My first year of shooting film Part 2
A month ago I wrote a guest post about my first steps in film photography. I got some very useful feedback, and encouragement to proceed. To give you a small recap: I wasn’t sure I liked film, as I miss the post processing part, and I wasn’t happy with the quality of the (cheap) scans of my photos. One major thing I learned from the first experiences and the feedback is that you can’t compare a scan or printed photo to a digital raw file.
Mainly because of insecurities and a slight discomfort with a new camera and system I compared almost every shot with a digital version. But I learned that the final image is a combination of exposure, development and post processing, and for film that process is quite different than for digital. Comparing a printed photo from film with a raw file is comparing a half-product with a finished one. I learned that exposure is not that critical for film photography, as it can be compensated for during development. This all gave me enough confidence to just go out and shoot what I love, rather than being overly concerned with all the mistakes that I could possibly make.
Happy coincidence, we spent a week in the Peak District, making it very easy for me to get inspired, as I love shooting nature and landscape. So if you like these photos, the British countryside is a great contributor to the results! For this third roll of film in my analogue-journey I choose Fujifilm Superia 200. I decided to postpone the home-scanning for now, and follow Hamish’ recommendation to use AG-photolab for development, printing and scanning. All and all I am much happier with the results than with the first two rolls of film. I guess to me it also has to do with the fact that I was more relaxed with shooting film…
I still made some mistakes though. There were three blank photos in my negatives. Not sure what happened, it looks as if I accidentally ‘forwarded’ twice, but I am not sure that’s even possible. A couple of times I missed focus, mainly because the viewfinder was not very clear, and it was difficult to see the rangefinder patch when indoors. That is one of the reasons that I traded the Minolta for an Olympus 35-SP. The light meter is broken, but I have gained so much confidence now that I think I will manage with just my meter-app.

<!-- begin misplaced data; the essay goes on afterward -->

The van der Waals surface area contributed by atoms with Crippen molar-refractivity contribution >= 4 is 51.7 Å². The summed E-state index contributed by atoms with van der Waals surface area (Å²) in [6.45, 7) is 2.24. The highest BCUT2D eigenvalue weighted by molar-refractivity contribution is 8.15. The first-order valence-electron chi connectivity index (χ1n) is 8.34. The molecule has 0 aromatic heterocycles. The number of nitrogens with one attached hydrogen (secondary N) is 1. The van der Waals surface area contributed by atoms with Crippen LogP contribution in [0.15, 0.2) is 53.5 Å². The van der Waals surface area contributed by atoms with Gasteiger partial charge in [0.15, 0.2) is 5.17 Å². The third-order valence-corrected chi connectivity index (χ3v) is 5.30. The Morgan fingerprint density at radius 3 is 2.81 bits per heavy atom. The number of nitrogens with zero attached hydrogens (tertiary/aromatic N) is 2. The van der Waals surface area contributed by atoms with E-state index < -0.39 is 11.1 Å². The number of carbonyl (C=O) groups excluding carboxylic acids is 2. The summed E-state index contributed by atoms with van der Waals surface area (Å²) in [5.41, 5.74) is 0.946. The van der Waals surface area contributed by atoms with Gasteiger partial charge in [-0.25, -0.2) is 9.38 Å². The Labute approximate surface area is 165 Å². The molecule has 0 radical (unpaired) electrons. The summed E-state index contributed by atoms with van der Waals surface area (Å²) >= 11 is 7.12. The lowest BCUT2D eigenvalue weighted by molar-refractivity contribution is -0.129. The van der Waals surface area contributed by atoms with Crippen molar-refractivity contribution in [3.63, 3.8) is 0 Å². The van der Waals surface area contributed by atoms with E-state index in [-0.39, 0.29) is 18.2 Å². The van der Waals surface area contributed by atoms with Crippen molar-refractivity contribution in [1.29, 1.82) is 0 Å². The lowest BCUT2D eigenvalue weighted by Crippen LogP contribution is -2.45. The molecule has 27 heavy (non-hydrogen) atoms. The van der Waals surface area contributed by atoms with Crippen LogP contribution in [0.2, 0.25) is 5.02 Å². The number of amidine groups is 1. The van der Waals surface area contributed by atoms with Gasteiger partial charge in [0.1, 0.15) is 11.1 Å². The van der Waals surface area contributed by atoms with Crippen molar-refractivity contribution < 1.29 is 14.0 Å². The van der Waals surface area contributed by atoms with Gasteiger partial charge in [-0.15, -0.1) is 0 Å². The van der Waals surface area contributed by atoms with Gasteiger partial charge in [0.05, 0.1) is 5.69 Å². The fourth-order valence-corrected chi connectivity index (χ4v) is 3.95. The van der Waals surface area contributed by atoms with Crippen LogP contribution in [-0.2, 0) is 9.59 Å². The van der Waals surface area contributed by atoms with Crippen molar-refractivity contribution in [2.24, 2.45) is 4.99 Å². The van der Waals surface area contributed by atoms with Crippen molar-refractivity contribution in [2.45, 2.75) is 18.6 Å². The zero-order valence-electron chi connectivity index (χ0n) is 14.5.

A few words about my experience with AG-photolab. I am really happy with the result, although I had to wait some time. I live in The Netherlands, so sending back and forth takes longer (3 working days from NL to UK, 4 from UK to NL). The processing time was 5 working days. I choose the silk option for my prints, and although I think the material feels odd (it has some structure on top) I like the colours and contrast. But to my surprise, being biased by my previous experience, I even liked the scans better. The biggest difference is that the prints are slightly darker than the scans.
I start to see the effect of shooting film. I am more picky with where I take a photo. When in doubt, I make a digital photo (because that is ‘free’), but I notice that I take less digital photos as well. Seeing some nice results with film is giving me the confidence to know when a photo is good enough, I need less duplicates of the same site.
Next to that, by exposing manually on the film camera I am developing a feeling for exposure values. I am not claiming to be an expert, but I can see myself getting on without a meter in about 80% of the time in a couple of months.
See my confidence is growing, I even had the courage to take a photo with slightly longer exposure (0.5 seconds if I recall correctly, that’s another thing, I stopped taking notes of everything I do):
I still have some questions. I see some different amount of grain between the images. I am guessing that has to do with exposure? Is that correct, does longer exposure reduce the amount of grain in a photo?
Next question, how do you store your negatives? Do you use dedicated storage solutions, or a shoe box?
For now, I am testing the Olympus, I’m waiting for the first results to come back from the developer. My current film is a black and white one, so I am curious to see how that works out too…
If you are interested in my digital photos from the Peak District, you can find them here and here. All photos in this post were shot with a Minolta Hi-Matic 7s with manual exposure (metering done by in-camera light-meter) on Fuji Superia 200, and developed and scanned by AG-photolab (18mb jpeg).
Thanks for reading, and Hamish, thanks for having me!